Lisa Quinn: Choosing to Enjoy Life Despite Metastatic Breast Cancer
I was diagnosed with metastatic breast cancer in July 2015. I was totally devastated. But eventually, I decided that I was going to make the most of the time that I have with my husband and kids. I have been lucky that my treatments have let me do this. I am currently taking olaparib (Lynparza). It is controlling the tumors in my liver, which is the only place that I have active cancer right now. This is very exciting. I hope that olaparib will be my miracle drug and that I can continue to enjoy life with my family for a long time.
It all started three years ago. My husband and I were sitting out enjoying a nice summer evening when I felt stabbing pains in my right breast. I felt around and noticed a little hard knot on the underside of the breast.
The next morning, I called my gynecologist’s office as soon as it opened. After seeing the doctor just 45 minutes later, I went straight for a mammogram and an ultrasound. I was told then and there that I probably had breast cancer.
A biopsy confirmed the news and showed that the cancer had spread to my lymph nodes. Even worse, a breast MRI and a PET scan revealed seven tumors in my right breast and tumors in my bones in five places. The diagnosis was stage IV, or metastatic, breast cancer. I was shocked. I was just 36, with two young children ages 6 and 3.
A few days after the diagnosis, I had surgery to remove my ovaries because they were the main source of the estrogen that was fueling the cancer. I also started taking letrozole, which blocks estrogen production, and palbociclib (Ibrance). This controlled my cancer for more than a year.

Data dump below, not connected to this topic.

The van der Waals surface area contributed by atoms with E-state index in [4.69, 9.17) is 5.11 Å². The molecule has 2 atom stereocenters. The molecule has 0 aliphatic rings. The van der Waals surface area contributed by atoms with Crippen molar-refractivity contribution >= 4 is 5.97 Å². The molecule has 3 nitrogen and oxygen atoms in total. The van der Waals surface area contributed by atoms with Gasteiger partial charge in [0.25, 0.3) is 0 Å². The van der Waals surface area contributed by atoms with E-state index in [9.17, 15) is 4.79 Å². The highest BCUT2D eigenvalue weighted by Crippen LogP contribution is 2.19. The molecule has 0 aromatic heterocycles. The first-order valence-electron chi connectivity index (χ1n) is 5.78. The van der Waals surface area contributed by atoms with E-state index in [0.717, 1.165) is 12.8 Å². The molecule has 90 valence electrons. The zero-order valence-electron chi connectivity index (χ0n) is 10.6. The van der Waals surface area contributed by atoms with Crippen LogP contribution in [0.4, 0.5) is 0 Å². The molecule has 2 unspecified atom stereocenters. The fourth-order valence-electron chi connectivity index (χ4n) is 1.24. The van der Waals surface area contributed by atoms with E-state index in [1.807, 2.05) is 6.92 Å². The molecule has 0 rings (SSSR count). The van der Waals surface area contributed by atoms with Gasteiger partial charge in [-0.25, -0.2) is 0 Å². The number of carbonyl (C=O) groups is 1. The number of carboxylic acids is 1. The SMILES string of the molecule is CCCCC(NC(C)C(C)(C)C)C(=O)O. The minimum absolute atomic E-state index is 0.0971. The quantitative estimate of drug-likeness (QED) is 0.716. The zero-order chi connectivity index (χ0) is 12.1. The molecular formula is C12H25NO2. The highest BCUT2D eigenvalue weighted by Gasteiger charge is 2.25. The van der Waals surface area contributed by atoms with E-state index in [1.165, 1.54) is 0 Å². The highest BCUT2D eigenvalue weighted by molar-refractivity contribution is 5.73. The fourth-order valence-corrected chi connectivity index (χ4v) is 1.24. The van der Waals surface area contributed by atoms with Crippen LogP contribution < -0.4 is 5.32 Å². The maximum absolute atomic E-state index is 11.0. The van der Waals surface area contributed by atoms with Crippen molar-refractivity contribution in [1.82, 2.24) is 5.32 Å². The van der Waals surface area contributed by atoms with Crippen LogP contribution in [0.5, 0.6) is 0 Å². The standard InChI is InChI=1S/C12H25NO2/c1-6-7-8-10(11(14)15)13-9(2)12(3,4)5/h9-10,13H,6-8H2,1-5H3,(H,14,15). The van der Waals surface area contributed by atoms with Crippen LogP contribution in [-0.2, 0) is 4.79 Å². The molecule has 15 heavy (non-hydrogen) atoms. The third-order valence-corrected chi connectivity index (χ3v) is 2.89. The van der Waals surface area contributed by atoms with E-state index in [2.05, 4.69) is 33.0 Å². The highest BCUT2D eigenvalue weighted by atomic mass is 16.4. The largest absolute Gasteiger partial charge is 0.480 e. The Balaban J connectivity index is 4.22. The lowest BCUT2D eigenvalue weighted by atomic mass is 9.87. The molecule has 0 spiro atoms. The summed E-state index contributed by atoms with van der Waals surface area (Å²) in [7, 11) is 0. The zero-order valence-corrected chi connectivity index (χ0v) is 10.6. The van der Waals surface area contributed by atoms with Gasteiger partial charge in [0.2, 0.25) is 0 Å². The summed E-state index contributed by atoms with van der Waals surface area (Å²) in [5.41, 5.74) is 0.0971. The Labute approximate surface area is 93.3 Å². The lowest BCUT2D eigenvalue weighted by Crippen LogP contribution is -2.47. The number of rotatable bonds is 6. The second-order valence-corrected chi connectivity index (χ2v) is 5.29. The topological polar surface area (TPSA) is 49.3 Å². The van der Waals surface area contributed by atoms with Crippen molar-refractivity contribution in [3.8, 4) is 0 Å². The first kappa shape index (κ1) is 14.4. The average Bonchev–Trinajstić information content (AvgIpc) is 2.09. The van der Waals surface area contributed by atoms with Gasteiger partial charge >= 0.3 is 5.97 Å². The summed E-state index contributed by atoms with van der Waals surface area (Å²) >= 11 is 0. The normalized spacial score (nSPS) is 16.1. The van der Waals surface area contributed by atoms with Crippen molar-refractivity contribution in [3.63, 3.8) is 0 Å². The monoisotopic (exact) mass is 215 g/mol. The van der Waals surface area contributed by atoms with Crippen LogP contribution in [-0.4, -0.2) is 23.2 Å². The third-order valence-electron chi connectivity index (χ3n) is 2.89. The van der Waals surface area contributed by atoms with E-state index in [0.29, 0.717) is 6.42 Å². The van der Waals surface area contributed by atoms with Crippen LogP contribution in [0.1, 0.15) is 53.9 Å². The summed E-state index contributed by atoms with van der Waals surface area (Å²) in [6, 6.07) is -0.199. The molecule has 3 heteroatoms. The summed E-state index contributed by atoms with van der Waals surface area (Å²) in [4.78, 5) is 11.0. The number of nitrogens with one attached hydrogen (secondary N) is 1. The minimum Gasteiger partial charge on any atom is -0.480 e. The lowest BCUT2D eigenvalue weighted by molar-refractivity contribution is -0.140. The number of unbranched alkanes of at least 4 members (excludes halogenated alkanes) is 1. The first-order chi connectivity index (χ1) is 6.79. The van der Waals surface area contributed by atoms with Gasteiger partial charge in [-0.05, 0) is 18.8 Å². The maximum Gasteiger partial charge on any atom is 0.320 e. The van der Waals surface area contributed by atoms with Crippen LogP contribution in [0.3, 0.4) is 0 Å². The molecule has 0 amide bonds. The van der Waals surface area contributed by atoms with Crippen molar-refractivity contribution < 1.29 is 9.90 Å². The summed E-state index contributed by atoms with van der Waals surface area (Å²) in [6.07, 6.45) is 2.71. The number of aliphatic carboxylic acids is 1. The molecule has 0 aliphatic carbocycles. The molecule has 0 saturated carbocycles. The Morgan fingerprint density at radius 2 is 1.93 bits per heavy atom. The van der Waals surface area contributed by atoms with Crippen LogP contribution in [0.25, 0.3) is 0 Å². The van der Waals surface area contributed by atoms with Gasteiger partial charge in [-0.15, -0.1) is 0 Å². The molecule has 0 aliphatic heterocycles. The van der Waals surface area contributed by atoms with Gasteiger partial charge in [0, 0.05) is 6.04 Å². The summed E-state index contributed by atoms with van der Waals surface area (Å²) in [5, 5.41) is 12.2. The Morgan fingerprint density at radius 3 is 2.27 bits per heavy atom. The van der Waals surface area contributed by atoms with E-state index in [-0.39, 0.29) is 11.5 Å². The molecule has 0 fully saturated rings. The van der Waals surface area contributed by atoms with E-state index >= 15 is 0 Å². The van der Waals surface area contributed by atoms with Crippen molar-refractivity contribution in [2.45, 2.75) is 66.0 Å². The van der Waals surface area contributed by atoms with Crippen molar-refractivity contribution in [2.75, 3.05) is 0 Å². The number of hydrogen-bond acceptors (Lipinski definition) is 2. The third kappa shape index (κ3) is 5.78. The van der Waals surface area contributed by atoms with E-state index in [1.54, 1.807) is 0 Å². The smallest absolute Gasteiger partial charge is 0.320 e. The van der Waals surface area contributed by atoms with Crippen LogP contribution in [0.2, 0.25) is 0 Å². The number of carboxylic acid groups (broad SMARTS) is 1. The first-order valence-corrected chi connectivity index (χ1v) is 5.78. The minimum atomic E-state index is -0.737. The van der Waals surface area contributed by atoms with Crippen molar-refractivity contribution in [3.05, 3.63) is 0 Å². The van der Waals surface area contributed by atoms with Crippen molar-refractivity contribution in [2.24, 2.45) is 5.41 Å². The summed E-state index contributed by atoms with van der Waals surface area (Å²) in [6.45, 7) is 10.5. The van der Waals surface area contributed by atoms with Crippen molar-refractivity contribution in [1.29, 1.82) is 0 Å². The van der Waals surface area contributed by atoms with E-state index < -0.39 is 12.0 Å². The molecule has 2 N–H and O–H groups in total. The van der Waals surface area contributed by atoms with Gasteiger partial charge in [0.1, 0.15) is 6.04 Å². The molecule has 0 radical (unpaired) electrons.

During that year, I underwent a double mastectomy, not to help me live longer but because I could feel the tumors in my breast. I also had genetic testing for inherited cancer-associated mutations because even though I had no family history of breast cancer I was very young to be diagnosed. I learned that I have a BRCA2 mutation that increases risk for several types of cancer, including breast cancer. This means my children have a 50 percent chance of having inherited this mutation, which is the hardest thing that I’ve had to deal with through all of this.
Unfortunately, after 15 months, a PET scan showed that a tumor in my hip was no longer responding to letrozole and palbociclib. I tried several other treatments but nothing stopped the cancer for long. It even spread to my liver.
In February 2018, I started taking olaparib. It is a PARP inhibitor, a targeted treatment that had only just been approved by the FDA for treating patients with breast cancer who have inherited a BRCA mutation. It is the first treatment that has made a difference since the cancer spread to my liver. My last scan, in June 2018, showed that two of the tumors in my liver are no longer active and that the third one is half as active as it was before.
This is great news because I have been told that the only option I have after olaparib is chemo, unless new treatments come out. This makes me worry about the future. How long do I get with my children? How many birthdays do I get to see?
The worry affects my quality of life far more than physical side effects from treatment. At first, right after my diagnosis, I let my fears overcome me. I was very depressed and couldn’t do anything. But then, after starting treatment and meeting other women with the same diagnosis in person and on social media, I decided that I couldn’t let my fears stop me from enjoying life.
I chose to start living life again.
I love to go with my husband and kids to Springdale High School football games, the local pool, and my parents’ house for Sunday dinners.
I am also dedicated to raising money for metastatic breast cancer research and to advocating for those of us with the disease. Funding for research is extremely important because it is the only way to develop new treatments that will keep those of us with metastatic cancer alive. We want to live. We want to see our children grow up. We want to know they will have a better chance of overcoming this disease than we do.
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